by Chris Miller
“It's story time. Everyone move to the story circle and quiet down.”
Nelson made sure not to hurry over to the circle because Mrs. Edwards smelled like peppers and onions again, especially when she looked directly at him. He couldn't decide which was worse, the coffee breath or the pepper and onion breath. Both are gross, in his opinion.
Jamie and Chris snickered as they walked by. Nearly every day, they made comments about Nelson's dirty pants and his ragged shoes that looked like a dozen angry woodchucks nibbled at his feet.
Many days Nelson eats a flattened peanut butter and jelly sandwich and crushed potato chips because Jamie and Chris had a habit of stomping on his lunch bag when the teacher wasn't looking. Nelson usually didn't mind.
“Get a lunchbox next time you freak,” Jamie would say, as he danced over the brown paper bag in a ceremonious fashion. One time a chocolate pudding exploded during this lunchbag sabotage ritual, coating Jamie's jeans, and backfiring on him as the rest of the children called him poopypants for the next month. But rather than relish in the reversal of fortune, Nelson barely paid attention.
“Smelly pants,” said Chris, with a sneer as he walked over to the story circle. Nelson didn't even hear him, because he was too busy looking at Marianne, with her shimmering golden hair, parted with care and topped off with patterned bows. He wanted to see where she sat within the story circle and strategically sit nearby.
Despite their differences in upbringing, Marianne was always friendly to Nelson, at times sitting on the swing next to him on the playground, to the dismay of the group of girls who wandered the asphalt as one being, chanting names and singing the popular songs of the week like an ill-fitting chorus line.
Marianne walked up to Nelson, her plaid dress bouncing at her heels. “Hi Nelson.”
“Marianne, Nelson, please sit down. Don't make me move your cards to red.”
The cards, each bearing a different student's name and following the stoplight ranking system, were a disciplinary combo and Mrs. Edwards' only real form of currency with the students. The good and bad were only buffered by the yellow cards, which indicated a warning. Nelson and Marianne both had yellows already today.
“The longer you take to get to story circle, the less time we have to hear the story. Don't ruin it for the rest of us,” said Mrs. Edwards.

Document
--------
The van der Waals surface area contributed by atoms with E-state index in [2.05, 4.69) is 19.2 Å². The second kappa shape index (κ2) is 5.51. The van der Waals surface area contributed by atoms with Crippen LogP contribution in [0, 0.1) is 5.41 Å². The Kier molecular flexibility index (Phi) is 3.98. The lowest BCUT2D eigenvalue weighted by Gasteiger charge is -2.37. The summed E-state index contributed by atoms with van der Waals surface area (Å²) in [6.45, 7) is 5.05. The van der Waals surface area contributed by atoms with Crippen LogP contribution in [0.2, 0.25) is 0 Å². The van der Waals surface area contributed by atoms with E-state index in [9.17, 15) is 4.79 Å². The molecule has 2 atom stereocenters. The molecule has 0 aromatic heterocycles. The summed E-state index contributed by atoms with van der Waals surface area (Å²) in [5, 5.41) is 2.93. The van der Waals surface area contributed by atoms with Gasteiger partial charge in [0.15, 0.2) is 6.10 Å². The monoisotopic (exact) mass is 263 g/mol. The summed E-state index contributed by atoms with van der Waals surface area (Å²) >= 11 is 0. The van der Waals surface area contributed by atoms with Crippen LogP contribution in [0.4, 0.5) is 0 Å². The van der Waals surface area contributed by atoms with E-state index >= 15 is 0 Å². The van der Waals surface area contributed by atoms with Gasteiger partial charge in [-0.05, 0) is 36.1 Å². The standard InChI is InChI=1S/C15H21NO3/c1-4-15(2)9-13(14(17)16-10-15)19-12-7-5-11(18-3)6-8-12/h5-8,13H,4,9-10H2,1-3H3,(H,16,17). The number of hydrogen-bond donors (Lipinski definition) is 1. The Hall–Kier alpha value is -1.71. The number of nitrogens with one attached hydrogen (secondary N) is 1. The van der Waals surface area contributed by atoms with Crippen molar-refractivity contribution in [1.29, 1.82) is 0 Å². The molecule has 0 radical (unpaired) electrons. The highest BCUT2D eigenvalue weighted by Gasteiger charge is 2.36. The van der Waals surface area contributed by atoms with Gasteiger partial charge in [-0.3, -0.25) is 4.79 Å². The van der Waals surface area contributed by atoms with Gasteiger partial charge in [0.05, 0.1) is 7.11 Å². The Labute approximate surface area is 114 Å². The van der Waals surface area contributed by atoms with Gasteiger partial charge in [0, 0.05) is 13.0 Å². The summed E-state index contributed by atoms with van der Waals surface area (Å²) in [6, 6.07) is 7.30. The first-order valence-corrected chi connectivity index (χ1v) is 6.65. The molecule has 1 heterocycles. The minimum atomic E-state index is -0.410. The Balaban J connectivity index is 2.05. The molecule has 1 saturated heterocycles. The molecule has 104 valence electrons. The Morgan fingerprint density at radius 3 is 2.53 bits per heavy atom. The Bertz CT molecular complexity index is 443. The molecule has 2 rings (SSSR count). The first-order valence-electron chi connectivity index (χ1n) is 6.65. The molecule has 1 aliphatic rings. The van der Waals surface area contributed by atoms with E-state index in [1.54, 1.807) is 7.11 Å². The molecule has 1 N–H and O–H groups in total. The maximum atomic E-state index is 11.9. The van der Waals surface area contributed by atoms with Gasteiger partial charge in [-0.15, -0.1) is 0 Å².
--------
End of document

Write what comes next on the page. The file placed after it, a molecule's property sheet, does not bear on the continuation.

Marianne sat down in the already cramped circle, and Nelson was unable to sit next to her, so he picked a spot diagonally behind her. And as Mrs. Edwards spoke to the group, he desperately tried to get her attention, first by clearing his throat, and then raising the stakes by eliciting a “psst” sound.
Mrs. Edwards smiled to the group, despite the growing irritation with the pupils who took too long to quiet down. “Today's story is called, ‘What Does a Dinosaur Eat for Breakfast?'” Her breath is often similar to a dinosaur's, thought Nelson, who flared his nostrils when Marianne looked in his direction, sending her into barely contained giggles.
Mrs. Edwards paused at the moment that Nelson snorted like a dragon. “Nelson, if you can't participate in story time, I'm sure we can find a place for you at the principal's office. And we can call your mom while we're at it. Can you please quiet down?”
“Yes,” he answered sheepishly.
“What does a dinosaur eat for breakfast?” she read. “Is it toast and a bowl of oatmeal?”
Marianne looked behind her again, and Nelson pretended to pick his nose and roll a fake booger between his thumb and index finger.
Mrs. Edwards stopped again, and glared at Nelson with a recognizable twitch in her lower eyelid. “So, why don't you tell the rest of the class what happens in the book if you know the answer. You obviously do, or you would pay attention.”
All of the students' eyes were fixed on him, and now Nelson was embarrassed. It's not that he didn't want to pay attention. He already knew the answer to this book. But he wouldn't dare tell the rest of the class or Mrs. Edwards.
He knows that a dinosaur eats three eggs sunny side up, with hot sauce, and two pieces of burnt wheat toast. That's if the dinosaur wasn't out too late with, according to his mom, “those downtown whores and degenerates.” Nelson didn't know what a degenerate was, but judging from his mom's tone of voice and the hiss through her teeth when he leans down to listen through the registers on the cold dark floor of his bedroom, as if bowing in prayer, that a degenerate can't be a good thing.
He's well aware of what a dinosaur eats, and he cowers whenever he hears the large feet stomp into the house and into the kitchen, rifling through the fridge and complaining about the lack of salami and pickle loaf, which often grew into the sound of plates breaking, followed closely by screaming and crying.
He tried his best not to look at Marianne, or any other student, and Mrs. Edwards resumed reading.